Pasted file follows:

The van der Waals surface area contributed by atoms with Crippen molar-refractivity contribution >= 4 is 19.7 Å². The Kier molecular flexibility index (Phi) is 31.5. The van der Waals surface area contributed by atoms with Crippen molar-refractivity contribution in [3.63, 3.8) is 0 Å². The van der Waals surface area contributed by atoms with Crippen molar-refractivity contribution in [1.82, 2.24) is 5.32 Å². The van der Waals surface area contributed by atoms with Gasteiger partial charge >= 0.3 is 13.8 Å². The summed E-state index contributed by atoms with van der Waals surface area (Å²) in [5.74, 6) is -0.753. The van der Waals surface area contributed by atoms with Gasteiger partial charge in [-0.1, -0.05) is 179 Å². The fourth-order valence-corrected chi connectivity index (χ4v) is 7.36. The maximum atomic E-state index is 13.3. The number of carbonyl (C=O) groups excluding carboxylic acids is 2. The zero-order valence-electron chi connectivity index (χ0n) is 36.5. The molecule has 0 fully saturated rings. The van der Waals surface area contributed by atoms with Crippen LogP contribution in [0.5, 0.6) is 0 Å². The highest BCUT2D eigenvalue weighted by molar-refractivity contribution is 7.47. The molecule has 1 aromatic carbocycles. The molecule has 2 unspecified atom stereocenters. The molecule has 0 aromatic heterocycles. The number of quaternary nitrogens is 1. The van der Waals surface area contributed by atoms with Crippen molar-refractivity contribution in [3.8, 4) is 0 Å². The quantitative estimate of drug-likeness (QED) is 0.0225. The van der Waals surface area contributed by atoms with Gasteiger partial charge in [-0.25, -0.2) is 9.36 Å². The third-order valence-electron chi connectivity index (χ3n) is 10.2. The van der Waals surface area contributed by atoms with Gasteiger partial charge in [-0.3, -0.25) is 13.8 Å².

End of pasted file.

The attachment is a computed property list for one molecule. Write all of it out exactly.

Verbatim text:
The van der Waals surface area contributed by atoms with Crippen molar-refractivity contribution >= 4 is 19.7 Å². The Kier molecular flexibility index (Phi) is 31.5. The van der Waals surface area contributed by atoms with Crippen molar-refractivity contribution in [3.63, 3.8) is 0 Å². The van der Waals surface area contributed by atoms with Crippen molar-refractivity contribution in [1.82, 2.24) is 5.32 Å². The van der Waals surface area contributed by atoms with Gasteiger partial charge >= 0.3 is 13.8 Å². The summed E-state index contributed by atoms with van der Waals surface area (Å²) in [5.74, 6) is -0.753. The van der Waals surface area contributed by atoms with Gasteiger partial charge in [-0.1, -0.05) is 179 Å². The fourth-order valence-corrected chi connectivity index (χ4v) is 7.36. The maximum atomic E-state index is 13.3. The number of carbonyl (C=O) groups excluding carboxylic acids is 2. The zero-order valence-electron chi connectivity index (χ0n) is 36.5. The molecule has 0 fully saturated rings. The van der Waals surface area contributed by atoms with Crippen LogP contribution in [0.5, 0.6) is 0 Å². The highest BCUT2D eigenvalue weighted by molar-refractivity contribution is 7.47. The molecule has 1 aromatic carbocycles. The molecule has 2 unspecified atom stereocenters. The molecule has 0 aromatic heterocycles. The number of quaternary nitrogens is 1. The van der Waals surface area contributed by atoms with Crippen molar-refractivity contribution in [3.8, 4) is 0 Å². The quantitative estimate of drug-likeness (QED) is 0.0225. The van der Waals surface area contributed by atoms with Gasteiger partial charge in [-0.25, -0.2) is 9.36 Å². The third-order valence-electron chi connectivity index (χ3n) is 10.2. The van der Waals surface area contributed by atoms with Gasteiger partial charge in [-0.3, -0.25) is 13.8 Å².